None of us can say how long or how often the lady signaled, or how long before she made her turn, not how long she was in the middle of the lane ... she could have signaled while on the far right, while the driver was deciding to pass, then taken the lane and signaled a turn, or not, while the driver decided to continue to pass, using the oncoming lane. We don't know if the driver sped up to pass or slowed when he saw a cyclist. We can make up stuff to support our points of view, but that is adding BS to BS. So we have no real idea if there was anything this rider could have done to prevent the collision besides staying home that day.

Everyone insinuating having knowledge of any sort is lying or fantasizing or imaging or whatever ... but none of us know.
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Old 05-18-19, 12:59 AM
  #45  
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Yup, more victim-blaming and defence of negligent driving.
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Old 05-18-19, 06:51 AM
  #46  
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I'm amazed that, so far, nobody has mentioned that if the cyclist had started her signaled left turn, she must have been in the intersection. Therefore, if the truck hit her in the opposite lane, he attempted to pass in
the intersection. I am under the impression that passing, using the opposite lane, in an intersection is illegal. Is that not the case?
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Old 05-18-19, 11:51 AM
  #47  
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Originally Posted by forresterace View Post
I'm amazed that, so far, nobody has mentioned that if the cyclist had started her signaled left turn, she must have been in the intersection. Therefore, if the truck hit her in the opposite lane, he attempted to pass in the intersection. I am under the impression that passing, using the opposite lane, in an intersection is illegal. Is that not the case?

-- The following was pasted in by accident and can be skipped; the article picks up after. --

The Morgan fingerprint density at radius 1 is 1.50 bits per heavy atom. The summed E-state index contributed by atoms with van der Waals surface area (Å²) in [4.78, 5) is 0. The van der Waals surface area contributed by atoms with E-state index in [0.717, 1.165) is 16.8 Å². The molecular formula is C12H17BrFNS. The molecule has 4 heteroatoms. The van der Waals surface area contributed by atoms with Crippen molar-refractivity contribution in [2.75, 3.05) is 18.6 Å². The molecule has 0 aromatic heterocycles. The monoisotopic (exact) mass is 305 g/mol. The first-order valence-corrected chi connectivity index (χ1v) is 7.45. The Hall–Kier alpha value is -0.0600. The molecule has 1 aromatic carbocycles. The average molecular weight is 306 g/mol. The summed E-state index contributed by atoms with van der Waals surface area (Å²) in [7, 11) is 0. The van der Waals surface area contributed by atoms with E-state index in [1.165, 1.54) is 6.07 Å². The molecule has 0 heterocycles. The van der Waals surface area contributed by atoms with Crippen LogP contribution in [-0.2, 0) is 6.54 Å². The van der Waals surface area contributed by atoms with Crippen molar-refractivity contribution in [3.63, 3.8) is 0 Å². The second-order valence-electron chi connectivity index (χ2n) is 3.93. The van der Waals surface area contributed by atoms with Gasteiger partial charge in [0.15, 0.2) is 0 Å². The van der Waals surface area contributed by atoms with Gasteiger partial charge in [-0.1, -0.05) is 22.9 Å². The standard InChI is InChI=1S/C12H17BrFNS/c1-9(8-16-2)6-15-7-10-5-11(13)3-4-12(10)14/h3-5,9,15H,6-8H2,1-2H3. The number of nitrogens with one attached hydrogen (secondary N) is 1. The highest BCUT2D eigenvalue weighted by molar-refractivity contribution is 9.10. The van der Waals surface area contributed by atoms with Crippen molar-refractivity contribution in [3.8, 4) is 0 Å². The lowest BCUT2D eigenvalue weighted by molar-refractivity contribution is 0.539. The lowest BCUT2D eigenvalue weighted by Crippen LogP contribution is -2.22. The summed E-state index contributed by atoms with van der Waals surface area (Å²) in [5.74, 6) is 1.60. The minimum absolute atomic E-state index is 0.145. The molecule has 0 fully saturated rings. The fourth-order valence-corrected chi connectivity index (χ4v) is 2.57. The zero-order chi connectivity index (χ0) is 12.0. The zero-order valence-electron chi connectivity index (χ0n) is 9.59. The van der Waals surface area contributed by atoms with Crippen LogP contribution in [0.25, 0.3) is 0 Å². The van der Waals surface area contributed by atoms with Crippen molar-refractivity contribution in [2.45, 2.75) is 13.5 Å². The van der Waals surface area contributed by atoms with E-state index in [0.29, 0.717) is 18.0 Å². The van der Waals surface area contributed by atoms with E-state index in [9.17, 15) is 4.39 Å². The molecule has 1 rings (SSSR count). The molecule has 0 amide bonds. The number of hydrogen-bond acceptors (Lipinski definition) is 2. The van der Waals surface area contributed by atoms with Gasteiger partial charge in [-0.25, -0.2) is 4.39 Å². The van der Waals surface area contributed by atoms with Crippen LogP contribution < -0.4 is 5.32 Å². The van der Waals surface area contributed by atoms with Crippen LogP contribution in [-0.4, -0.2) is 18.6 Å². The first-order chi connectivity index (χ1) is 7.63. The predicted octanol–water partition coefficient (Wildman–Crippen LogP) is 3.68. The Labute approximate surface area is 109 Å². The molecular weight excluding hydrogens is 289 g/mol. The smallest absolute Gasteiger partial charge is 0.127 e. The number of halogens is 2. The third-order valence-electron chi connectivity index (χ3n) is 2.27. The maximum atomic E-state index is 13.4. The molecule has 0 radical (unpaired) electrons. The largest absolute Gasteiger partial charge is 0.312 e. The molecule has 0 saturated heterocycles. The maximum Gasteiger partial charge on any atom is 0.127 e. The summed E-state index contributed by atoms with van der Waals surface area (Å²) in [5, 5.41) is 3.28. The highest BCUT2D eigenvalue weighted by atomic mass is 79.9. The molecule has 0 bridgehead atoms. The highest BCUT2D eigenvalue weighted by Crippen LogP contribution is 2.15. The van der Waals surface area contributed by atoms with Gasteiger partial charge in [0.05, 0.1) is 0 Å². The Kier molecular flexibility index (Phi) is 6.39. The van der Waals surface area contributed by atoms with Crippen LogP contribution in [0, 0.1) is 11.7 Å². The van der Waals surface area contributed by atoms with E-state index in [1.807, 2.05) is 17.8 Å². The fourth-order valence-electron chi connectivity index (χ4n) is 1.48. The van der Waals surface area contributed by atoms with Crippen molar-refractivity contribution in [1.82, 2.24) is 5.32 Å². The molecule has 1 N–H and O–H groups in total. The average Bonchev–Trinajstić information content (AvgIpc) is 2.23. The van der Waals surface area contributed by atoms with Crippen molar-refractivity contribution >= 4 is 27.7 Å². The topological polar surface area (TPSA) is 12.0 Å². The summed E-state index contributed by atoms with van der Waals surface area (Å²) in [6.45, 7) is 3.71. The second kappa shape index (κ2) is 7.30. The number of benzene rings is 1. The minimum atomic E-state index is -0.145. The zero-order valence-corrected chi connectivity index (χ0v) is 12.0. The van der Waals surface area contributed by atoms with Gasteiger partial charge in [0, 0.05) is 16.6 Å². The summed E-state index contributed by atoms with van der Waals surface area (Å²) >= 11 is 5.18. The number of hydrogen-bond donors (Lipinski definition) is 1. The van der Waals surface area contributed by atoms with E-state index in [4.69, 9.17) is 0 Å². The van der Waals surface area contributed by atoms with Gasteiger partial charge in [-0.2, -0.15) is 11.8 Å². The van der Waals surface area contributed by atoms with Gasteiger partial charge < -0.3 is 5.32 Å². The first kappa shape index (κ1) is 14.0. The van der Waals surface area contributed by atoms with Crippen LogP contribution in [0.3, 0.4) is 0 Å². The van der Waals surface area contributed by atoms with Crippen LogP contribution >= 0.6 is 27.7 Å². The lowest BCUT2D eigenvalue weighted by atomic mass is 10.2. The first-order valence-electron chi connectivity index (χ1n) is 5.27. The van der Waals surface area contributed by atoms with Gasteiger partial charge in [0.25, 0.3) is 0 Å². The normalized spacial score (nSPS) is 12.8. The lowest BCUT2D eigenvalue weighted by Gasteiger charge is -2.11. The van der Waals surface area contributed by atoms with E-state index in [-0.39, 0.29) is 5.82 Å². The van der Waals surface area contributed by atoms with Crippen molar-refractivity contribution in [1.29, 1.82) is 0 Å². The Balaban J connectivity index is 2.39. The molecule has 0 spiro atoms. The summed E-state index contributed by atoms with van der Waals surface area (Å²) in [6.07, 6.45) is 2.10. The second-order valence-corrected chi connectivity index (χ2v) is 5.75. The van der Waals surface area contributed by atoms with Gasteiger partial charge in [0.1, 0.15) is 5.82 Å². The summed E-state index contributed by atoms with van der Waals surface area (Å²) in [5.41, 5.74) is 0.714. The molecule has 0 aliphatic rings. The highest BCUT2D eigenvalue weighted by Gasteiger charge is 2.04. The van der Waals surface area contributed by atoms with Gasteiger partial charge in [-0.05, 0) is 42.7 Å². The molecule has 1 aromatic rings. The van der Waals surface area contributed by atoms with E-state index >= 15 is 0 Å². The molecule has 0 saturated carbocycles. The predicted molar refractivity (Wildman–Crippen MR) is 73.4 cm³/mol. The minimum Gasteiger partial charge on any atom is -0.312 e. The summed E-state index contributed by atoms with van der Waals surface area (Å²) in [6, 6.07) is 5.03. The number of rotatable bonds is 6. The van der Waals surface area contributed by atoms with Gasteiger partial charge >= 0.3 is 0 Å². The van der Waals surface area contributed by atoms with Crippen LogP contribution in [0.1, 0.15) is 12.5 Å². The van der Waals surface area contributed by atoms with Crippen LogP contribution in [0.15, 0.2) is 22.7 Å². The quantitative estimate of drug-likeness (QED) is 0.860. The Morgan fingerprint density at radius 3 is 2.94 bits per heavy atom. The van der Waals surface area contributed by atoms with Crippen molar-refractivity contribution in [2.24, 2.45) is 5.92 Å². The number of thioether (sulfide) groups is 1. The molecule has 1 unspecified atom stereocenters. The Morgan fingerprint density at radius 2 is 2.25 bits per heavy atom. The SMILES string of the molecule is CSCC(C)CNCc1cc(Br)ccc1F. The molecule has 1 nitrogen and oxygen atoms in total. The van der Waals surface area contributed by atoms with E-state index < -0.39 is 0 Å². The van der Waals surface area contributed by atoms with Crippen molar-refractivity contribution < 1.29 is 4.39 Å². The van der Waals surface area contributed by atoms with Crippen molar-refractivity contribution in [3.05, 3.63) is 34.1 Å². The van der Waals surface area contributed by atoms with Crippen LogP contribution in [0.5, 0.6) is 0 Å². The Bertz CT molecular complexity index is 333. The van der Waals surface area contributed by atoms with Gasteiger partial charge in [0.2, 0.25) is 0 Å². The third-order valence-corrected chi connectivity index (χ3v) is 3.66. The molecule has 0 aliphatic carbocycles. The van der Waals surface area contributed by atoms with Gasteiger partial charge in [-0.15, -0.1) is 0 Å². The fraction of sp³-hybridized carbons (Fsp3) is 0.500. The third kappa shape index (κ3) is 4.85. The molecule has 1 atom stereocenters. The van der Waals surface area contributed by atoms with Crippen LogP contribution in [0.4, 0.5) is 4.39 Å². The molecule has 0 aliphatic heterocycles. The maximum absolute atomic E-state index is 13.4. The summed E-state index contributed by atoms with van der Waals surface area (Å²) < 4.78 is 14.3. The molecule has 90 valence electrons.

The Google Maps view shows a cyclist…. Excellent. (https://www.google.com/maps/@40.1524...7i13312!8i6656)

It is a T intersection. He might have been passing her in the few yards before the intersection, but likely she would have started her turn near the right (near) lane of 65th.

So ... Apparently, in Colorado, passing within 100 feet of an intersection is against the law:
(https://advance.lexis.com/documentpa...a-234e8b8d85ca)

42-4-1005. Limitations on overtaking on the left

(2) No vehicle shall be driven on the left side of the roadway under the following conditions:
  • (b) When approaching within one hundred feet of or traversing any intersection or railroad grade crossing; or (etc.)
Unless .... overtaking a cyclist:

(4) The provisions of this section shall not apply:
  • (d) To the driver of a vehicle passing a bicyclist moving the same direction and in the same lane when such movement can be made in safety and without interfering with, impeding, or endangering other traffic lawfully using the highway.
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Old 05-19-19, 06:15 PM
  #48  
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Originally Posted by Paul Barnard View Post
Am I the only one that finds an irony in an article that condemns poor bicycle crash reporting, reporting on a bicycle crash so poorly that none of us can figure out what happened in the crash?
Careful, this'll end up in P&R soon